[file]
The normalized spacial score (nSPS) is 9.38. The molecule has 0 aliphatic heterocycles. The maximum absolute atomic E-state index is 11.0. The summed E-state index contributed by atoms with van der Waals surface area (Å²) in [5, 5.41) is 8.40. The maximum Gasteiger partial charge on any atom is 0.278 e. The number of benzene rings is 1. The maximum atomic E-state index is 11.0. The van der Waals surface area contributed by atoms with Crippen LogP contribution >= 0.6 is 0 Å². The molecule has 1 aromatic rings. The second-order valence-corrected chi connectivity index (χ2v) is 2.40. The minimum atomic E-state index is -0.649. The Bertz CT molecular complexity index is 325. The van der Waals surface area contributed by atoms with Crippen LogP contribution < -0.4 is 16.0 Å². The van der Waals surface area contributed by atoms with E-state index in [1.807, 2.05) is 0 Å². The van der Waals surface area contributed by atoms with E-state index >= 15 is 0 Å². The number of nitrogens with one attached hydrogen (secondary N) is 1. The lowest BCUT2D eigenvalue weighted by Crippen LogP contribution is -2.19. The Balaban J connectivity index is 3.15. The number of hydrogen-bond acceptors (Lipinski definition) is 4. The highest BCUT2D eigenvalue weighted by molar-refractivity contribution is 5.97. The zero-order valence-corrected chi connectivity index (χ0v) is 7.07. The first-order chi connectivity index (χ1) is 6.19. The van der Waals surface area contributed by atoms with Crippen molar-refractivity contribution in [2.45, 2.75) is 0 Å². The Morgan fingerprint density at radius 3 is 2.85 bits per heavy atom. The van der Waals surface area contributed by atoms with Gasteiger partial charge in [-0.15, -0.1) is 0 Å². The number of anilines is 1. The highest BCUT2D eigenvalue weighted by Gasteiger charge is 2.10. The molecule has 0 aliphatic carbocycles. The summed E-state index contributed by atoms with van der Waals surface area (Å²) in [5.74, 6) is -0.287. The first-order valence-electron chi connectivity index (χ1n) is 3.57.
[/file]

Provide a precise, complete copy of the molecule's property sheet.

The normalized spacial score (nSPS) is 9.38. The molecule has 0 aliphatic heterocycles. The maximum absolute atomic E-state index is 11.0. The summed E-state index contributed by atoms with van der Waals surface area (Å²) in [5, 5.41) is 8.40. The maximum Gasteiger partial charge on any atom is 0.278 e. The number of benzene rings is 1. The maximum atomic E-state index is 11.0. The van der Waals surface area contributed by atoms with Crippen LogP contribution >= 0.6 is 0 Å². The molecule has 1 aromatic rings. The second-order valence-corrected chi connectivity index (χ2v) is 2.40. The minimum atomic E-state index is -0.649. The Bertz CT molecular complexity index is 325. The van der Waals surface area contributed by atoms with Crippen LogP contribution < -0.4 is 16.0 Å². The van der Waals surface area contributed by atoms with E-state index in [1.807, 2.05) is 0 Å². The van der Waals surface area contributed by atoms with E-state index >= 15 is 0 Å². The number of nitrogens with one attached hydrogen (secondary N) is 1. The lowest BCUT2D eigenvalue weighted by Crippen LogP contribution is -2.19. The Balaban J connectivity index is 3.15. The number of hydrogen-bond acceptors (Lipinski definition) is 4. The highest BCUT2D eigenvalue weighted by molar-refractivity contribution is 5.97. The zero-order valence-corrected chi connectivity index (χ0v) is 7.07. The first-order chi connectivity index (χ1) is 6.19. The van der Waals surface area contributed by atoms with Crippen molar-refractivity contribution in [2.45, 2.75) is 0 Å². The Morgan fingerprint density at radius 3 is 2.85 bits per heavy atom. The van der Waals surface area contributed by atoms with Gasteiger partial charge in [-0.15, -0.1) is 0 Å². The number of anilines is 1. The highest BCUT2D eigenvalue weighted by Gasteiger charge is 2.10. The molecule has 0 aliphatic carbocycles. The summed E-state index contributed by atoms with van der Waals surface area (Å²) in [5.74, 6) is -0.287. The first-order valence-electron chi connectivity index (χ1n) is 3.57.